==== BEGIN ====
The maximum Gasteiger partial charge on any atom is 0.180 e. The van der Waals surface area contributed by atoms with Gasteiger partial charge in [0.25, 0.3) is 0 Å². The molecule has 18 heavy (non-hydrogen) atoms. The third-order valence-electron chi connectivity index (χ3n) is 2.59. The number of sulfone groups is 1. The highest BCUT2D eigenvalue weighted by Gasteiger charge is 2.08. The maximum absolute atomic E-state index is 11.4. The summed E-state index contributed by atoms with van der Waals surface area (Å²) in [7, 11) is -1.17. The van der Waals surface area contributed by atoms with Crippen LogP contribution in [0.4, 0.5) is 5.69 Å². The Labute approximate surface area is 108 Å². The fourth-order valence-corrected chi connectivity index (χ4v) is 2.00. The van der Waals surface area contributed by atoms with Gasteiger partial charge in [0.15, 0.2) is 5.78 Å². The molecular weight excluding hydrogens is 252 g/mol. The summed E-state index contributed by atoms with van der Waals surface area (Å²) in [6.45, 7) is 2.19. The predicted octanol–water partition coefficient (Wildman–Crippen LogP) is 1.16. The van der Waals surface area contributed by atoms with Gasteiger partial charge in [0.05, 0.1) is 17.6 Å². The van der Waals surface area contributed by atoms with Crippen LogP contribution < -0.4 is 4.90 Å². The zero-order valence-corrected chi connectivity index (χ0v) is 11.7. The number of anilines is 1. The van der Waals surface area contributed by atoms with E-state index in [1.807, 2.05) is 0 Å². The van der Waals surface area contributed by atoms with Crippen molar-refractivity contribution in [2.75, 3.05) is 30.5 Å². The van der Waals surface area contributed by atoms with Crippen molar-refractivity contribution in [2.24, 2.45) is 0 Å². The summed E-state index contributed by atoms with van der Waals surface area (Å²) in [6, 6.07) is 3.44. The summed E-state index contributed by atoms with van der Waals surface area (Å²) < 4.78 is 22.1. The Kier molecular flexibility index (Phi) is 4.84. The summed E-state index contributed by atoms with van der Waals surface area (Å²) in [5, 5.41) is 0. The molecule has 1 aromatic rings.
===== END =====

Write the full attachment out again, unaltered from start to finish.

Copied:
The maximum Gasteiger partial charge on any atom is 0.180 e. The van der Waals surface area contributed by atoms with Gasteiger partial charge in [0.25, 0.3) is 0 Å². The molecule has 18 heavy (non-hydrogen) atoms. The third-order valence-electron chi connectivity index (χ3n) is 2.59. The number of sulfone groups is 1. The highest BCUT2D eigenvalue weighted by Gasteiger charge is 2.08. The maximum absolute atomic E-state index is 11.4. The summed E-state index contributed by atoms with van der Waals surface area (Å²) in [7, 11) is -1.17. The van der Waals surface area contributed by atoms with Crippen LogP contribution in [0.4, 0.5) is 5.69 Å². The Labute approximate surface area is 108 Å². The fourth-order valence-corrected chi connectivity index (χ4v) is 2.00. The van der Waals surface area contributed by atoms with Gasteiger partial charge in [0.15, 0.2) is 5.78 Å². The molecular weight excluding hydrogens is 252 g/mol. The summed E-state index contributed by atoms with van der Waals surface area (Å²) in [6.45, 7) is 2.19. The predicted octanol–water partition coefficient (Wildman–Crippen LogP) is 1.16. The van der Waals surface area contributed by atoms with Gasteiger partial charge in [0.05, 0.1) is 17.6 Å². The van der Waals surface area contributed by atoms with Crippen LogP contribution < -0.4 is 4.90 Å². The zero-order valence-corrected chi connectivity index (χ0v) is 11.7. The number of anilines is 1. The van der Waals surface area contributed by atoms with E-state index in [1.807, 2.05) is 0 Å². The van der Waals surface area contributed by atoms with Crippen molar-refractivity contribution in [2.75, 3.05) is 30.5 Å². The van der Waals surface area contributed by atoms with Crippen molar-refractivity contribution in [2.24, 2.45) is 0 Å². The summed E-state index contributed by atoms with van der Waals surface area (Å²) in [6, 6.07) is 3.44. The summed E-state index contributed by atoms with van der Waals surface area (Å²) < 4.78 is 22.1. The Kier molecular flexibility index (Phi) is 4.84. The summed E-state index contributed by atoms with van der Waals surface area (Å²) in [5, 5.41) is 0. The molecule has 1 aromatic rings.